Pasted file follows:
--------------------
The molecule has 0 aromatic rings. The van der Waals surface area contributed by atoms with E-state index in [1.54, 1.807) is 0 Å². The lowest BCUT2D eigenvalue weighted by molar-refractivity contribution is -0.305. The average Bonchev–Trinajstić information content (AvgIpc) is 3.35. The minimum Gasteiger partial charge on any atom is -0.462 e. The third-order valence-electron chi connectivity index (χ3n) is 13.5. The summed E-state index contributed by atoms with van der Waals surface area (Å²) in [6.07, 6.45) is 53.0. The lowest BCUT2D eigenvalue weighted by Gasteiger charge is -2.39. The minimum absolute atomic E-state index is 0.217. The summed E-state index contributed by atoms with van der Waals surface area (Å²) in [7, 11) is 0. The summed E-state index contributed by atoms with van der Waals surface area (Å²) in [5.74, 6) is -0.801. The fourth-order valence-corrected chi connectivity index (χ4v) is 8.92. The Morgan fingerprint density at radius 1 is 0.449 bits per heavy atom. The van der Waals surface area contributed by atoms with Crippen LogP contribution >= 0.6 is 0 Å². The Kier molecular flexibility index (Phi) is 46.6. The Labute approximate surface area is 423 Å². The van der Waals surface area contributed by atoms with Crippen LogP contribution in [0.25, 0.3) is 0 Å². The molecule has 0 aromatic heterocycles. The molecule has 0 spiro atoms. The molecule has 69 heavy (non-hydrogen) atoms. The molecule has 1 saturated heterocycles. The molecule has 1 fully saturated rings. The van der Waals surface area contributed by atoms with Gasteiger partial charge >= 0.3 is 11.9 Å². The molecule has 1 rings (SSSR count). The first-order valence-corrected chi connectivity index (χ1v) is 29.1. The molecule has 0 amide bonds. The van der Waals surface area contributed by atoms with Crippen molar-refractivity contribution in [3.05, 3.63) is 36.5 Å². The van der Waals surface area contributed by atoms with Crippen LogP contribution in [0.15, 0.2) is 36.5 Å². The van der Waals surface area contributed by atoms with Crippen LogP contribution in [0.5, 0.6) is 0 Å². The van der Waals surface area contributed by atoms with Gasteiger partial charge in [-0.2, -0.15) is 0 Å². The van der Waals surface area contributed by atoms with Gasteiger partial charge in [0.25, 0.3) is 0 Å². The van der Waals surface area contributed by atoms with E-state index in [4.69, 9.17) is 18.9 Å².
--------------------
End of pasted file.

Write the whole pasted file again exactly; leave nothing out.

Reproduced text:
The molecule has 0 aromatic rings. The van der Waals surface area contributed by atoms with E-state index in [1.54, 1.807) is 0 Å². The lowest BCUT2D eigenvalue weighted by molar-refractivity contribution is -0.305. The average Bonchev–Trinajstić information content (AvgIpc) is 3.35. The minimum Gasteiger partial charge on any atom is -0.462 e. The third-order valence-electron chi connectivity index (χ3n) is 13.5. The summed E-state index contributed by atoms with van der Waals surface area (Å²) in [6.07, 6.45) is 53.0. The lowest BCUT2D eigenvalue weighted by Gasteiger charge is -2.39. The minimum absolute atomic E-state index is 0.217. The summed E-state index contributed by atoms with van der Waals surface area (Å²) in [7, 11) is 0. The summed E-state index contributed by atoms with van der Waals surface area (Å²) in [5.74, 6) is -0.801. The fourth-order valence-corrected chi connectivity index (χ4v) is 8.92. The Morgan fingerprint density at radius 1 is 0.449 bits per heavy atom. The van der Waals surface area contributed by atoms with Crippen LogP contribution >= 0.6 is 0 Å². The Kier molecular flexibility index (Phi) is 46.6. The Labute approximate surface area is 423 Å². The van der Waals surface area contributed by atoms with Crippen LogP contribution in [0.25, 0.3) is 0 Å². The molecule has 0 aromatic heterocycles. The molecule has 0 spiro atoms. The molecule has 69 heavy (non-hydrogen) atoms. The molecule has 1 saturated heterocycles. The molecule has 1 fully saturated rings. The van der Waals surface area contributed by atoms with Gasteiger partial charge >= 0.3 is 11.9 Å². The molecule has 1 rings (SSSR count). The first-order valence-corrected chi connectivity index (χ1v) is 29.1. The molecule has 0 amide bonds. The van der Waals surface area contributed by atoms with Crippen molar-refractivity contribution in [3.05, 3.63) is 36.5 Å². The van der Waals surface area contributed by atoms with Crippen LogP contribution in [0.15, 0.2) is 36.5 Å². The van der Waals surface area contributed by atoms with Crippen LogP contribution in [0.5, 0.6) is 0 Å². The van der Waals surface area contributed by atoms with Gasteiger partial charge in [-0.2, -0.15) is 0 Å². The van der Waals surface area contributed by atoms with Gasteiger partial charge in [0.25, 0.3) is 0 Å². The van der Waals surface area contributed by atoms with E-state index in [4.69, 9.17) is 18.9 Å².